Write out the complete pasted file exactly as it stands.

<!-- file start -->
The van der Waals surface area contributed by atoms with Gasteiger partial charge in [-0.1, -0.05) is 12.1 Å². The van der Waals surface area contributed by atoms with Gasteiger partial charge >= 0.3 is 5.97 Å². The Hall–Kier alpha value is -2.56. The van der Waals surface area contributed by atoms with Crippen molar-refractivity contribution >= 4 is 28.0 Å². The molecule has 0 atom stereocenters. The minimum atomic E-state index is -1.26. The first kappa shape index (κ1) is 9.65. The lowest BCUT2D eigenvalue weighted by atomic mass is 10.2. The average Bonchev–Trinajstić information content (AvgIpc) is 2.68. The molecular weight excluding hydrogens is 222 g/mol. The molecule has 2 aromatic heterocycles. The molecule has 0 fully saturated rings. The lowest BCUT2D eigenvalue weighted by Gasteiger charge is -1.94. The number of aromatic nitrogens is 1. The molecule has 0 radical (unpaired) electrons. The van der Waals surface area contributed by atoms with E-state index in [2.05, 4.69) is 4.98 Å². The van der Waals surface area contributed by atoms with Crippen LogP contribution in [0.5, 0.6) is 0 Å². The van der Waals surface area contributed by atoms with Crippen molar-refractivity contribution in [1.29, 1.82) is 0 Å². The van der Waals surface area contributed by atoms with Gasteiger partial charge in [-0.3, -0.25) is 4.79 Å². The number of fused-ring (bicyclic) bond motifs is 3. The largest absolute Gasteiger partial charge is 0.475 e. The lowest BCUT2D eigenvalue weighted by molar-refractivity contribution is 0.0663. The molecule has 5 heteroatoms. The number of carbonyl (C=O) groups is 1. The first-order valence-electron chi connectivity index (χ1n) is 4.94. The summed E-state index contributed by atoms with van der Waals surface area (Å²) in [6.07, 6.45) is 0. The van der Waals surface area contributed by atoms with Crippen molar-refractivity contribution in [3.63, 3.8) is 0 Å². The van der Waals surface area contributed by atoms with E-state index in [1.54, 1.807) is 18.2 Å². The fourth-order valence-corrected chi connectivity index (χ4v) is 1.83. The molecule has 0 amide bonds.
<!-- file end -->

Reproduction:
The van der Waals surface area contributed by atoms with Gasteiger partial charge in [-0.1, -0.05) is 12.1 Å². The van der Waals surface area contributed by atoms with Gasteiger partial charge >= 0.3 is 5.97 Å². The Hall–Kier alpha value is -2.56. The van der Waals surface area contributed by atoms with Crippen molar-refractivity contribution >= 4 is 28.0 Å². The molecule has 0 atom stereocenters. The minimum atomic E-state index is -1.26. The first kappa shape index (κ1) is 9.65. The lowest BCUT2D eigenvalue weighted by atomic mass is 10.2. The average Bonchev–Trinajstić information content (AvgIpc) is 2.68. The molecular weight excluding hydrogens is 222 g/mol. The molecule has 2 aromatic heterocycles. The molecule has 0 fully saturated rings. The lowest BCUT2D eigenvalue weighted by Gasteiger charge is -1.94. The number of aromatic nitrogens is 1. The molecule has 0 radical (unpaired) electrons. The van der Waals surface area contributed by atoms with E-state index in [2.05, 4.69) is 4.98 Å². The van der Waals surface area contributed by atoms with Crippen LogP contribution in [0.5, 0.6) is 0 Å². The van der Waals surface area contributed by atoms with Crippen molar-refractivity contribution in [1.29, 1.82) is 0 Å². The van der Waals surface area contributed by atoms with Gasteiger partial charge in [-0.3, -0.25) is 4.79 Å². The number of fused-ring (bicyclic) bond motifs is 3. The largest absolute Gasteiger partial charge is 0.475 e. The lowest BCUT2D eigenvalue weighted by molar-refractivity contribution is 0.0663. The molecule has 5 heteroatoms. The number of carbonyl (C=O) groups is 1. The first-order valence-electron chi connectivity index (χ1n) is 4.94. The summed E-state index contributed by atoms with van der Waals surface area (Å²) in [6.07, 6.45) is 0. The van der Waals surface area contributed by atoms with Crippen molar-refractivity contribution in [3.63, 3.8) is 0 Å². The van der Waals surface area contributed by atoms with E-state index in [1.54, 1.807) is 18.2 Å². The fourth-order valence-corrected chi connectivity index (χ4v) is 1.83. The molecule has 0 amide bonds.